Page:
What should we do with knowledge that undermines a force for good? I attended the Cyrus Cylinder symposium at D.C.'s Freer Sackler Gallery, the artifact's first stop on a U.S. tour. It was a sunny Saturday morning, yet the hall was packed, and no one was snoozing. Rightly so, as the presenters are among the world's "A team" scholars of ancient Persia.
But from the start, things did not go as many had hoped. For the scholarship presented complicates our widely accepted and most popular images of Cyrus the Great as a uniquely benevolent ruler who instituted policies of peace and tolerance such as the world had never seen before.
As it turns out, Cyrus' declaration as articulated in the famous Cyrus Cylinder was not itself revolutionary. It conformed to the speech and vision expected from Mesopotamia's conquering rulers. Cyrus was not the first to express religious tolerance or to claim to have liberated his subjects from the wrong-headed and oppressive rule of his predecessor. Such statements, the scholarship shows, were par for the course, the expected norm from a conquering king.
What do we do with such knowledge? For it would seem to sever a golden filament of hope for common ground between modern Iranians and Americans, a position from which to express mutual respect and even goals toward which we could strive together. At a time when Iranians feel misunderstood, victims of ignorant prejudices and hateful associations, at a time when we yearn for something on which to agree, along comes the Cyrus Cylinder, an object that would seem to show that justice and human rights has been the desire of the Iranian people from their inception, and the acceptance of religious diversity, too. Along comes Cyrus, "the author of the first declaration of human rights," called messiah in the Bible, the benevolent ruler of a huge and prosperous empire.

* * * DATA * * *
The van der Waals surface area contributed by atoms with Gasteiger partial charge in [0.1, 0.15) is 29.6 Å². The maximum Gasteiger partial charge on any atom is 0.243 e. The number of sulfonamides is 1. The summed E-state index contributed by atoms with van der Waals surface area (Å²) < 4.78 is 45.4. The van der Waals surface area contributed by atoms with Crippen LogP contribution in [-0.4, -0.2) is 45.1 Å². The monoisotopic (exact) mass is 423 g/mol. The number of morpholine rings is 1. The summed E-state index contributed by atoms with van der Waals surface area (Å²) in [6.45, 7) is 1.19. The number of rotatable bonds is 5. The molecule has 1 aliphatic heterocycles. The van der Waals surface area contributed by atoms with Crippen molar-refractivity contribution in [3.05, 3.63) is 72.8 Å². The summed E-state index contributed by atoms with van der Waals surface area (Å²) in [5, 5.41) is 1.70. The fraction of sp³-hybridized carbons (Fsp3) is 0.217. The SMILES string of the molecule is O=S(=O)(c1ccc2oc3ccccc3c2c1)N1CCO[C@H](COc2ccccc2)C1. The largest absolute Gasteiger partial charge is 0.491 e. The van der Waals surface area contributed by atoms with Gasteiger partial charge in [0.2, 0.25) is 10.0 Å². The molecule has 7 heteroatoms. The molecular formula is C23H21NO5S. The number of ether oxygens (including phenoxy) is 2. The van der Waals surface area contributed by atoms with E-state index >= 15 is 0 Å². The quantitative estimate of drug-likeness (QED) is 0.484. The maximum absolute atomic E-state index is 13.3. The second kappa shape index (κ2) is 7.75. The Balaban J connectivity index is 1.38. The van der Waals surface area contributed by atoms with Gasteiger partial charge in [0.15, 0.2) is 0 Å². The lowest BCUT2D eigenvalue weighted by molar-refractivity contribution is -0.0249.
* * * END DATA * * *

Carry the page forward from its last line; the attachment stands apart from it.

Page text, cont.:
It was no surprise, then, that faced with competing evidence, some people at the symposium felt betrayed. One man actually said to the panel that they seemed a well-orchestrated congress of anti-Iranian sentiment. Many attendees expected customary laud but heard something else. For some, the foundation on which they had built an image of Cyrus that informed exciting and admirable ideas about Iran had been shaken.
I am one who was first attracted to studying Cyrus and the ancient Persian empire for all the wonderful qualities that I listed above. But as I began to dig deeper, to read the available scholarship including the work of those who spoke at the Freer Sackler, to examine the sources for myself, and to compare what I learned in one place with what I heard in another, my image of Cyrus grew more troubled and then more complex. In short, he became human.
I am reminded of the effect that biblical scholarship can have. When people learn that the Bible developed over a long period of time, that we do not have an original version but only copies of copies and those don't all agree, when people learn that Paul didn't write all the letters attributed to him, or that the final author of Daniel lived during a time of Greek (not Persian) rule, some people think they must reject it entirely.
The logic goes, how can the Bible be God's Word if it has such a checkered history? But who says that God's Word had to come in one great chunk out of nowhere, make perfect sense, and endure as that original autograph? Why can't it be dynamic and earthy, complicated, contradictory and as challenging as it is comforting?
Once I allowed for Cyrus' humanity, he became extraordinary again. For Cyrus did indeed grow an empire larger than the world had ever seen before in which native leaders continued to wield power and diverse peoples enjoyed autonomy in worship. Cyrus wisely conformed to expectations that were themselves enlightened, that ensured the least chaotic and least bloody transfer of power, and that honored the traditions he inherited. What's more, the memory of Cyrus that we have inherited today is a profound legacy of leadership, justice and peace -- no matter who exactly he was or how exactly he ruled. That such a legacy is embraced by Iranians and Americans as well as many others is reason to celebrate indeed.
Finally, I am confident that it is better to adopt whatever knowledge an open-minded investigation of the past may yield than to turn our backs on it. If our hopes and expectations must adjust in light of new knowledge, then let them adjust. The onus is on us to find ways to bring any such knowledge to bear on our common quest for justice, for human rights and for peace.
CORRECTION: An earlier version of this article pointed to Joel Osteen's purported loss of faith as an example. It appears now that that was a hoax. The author apologizes for her error.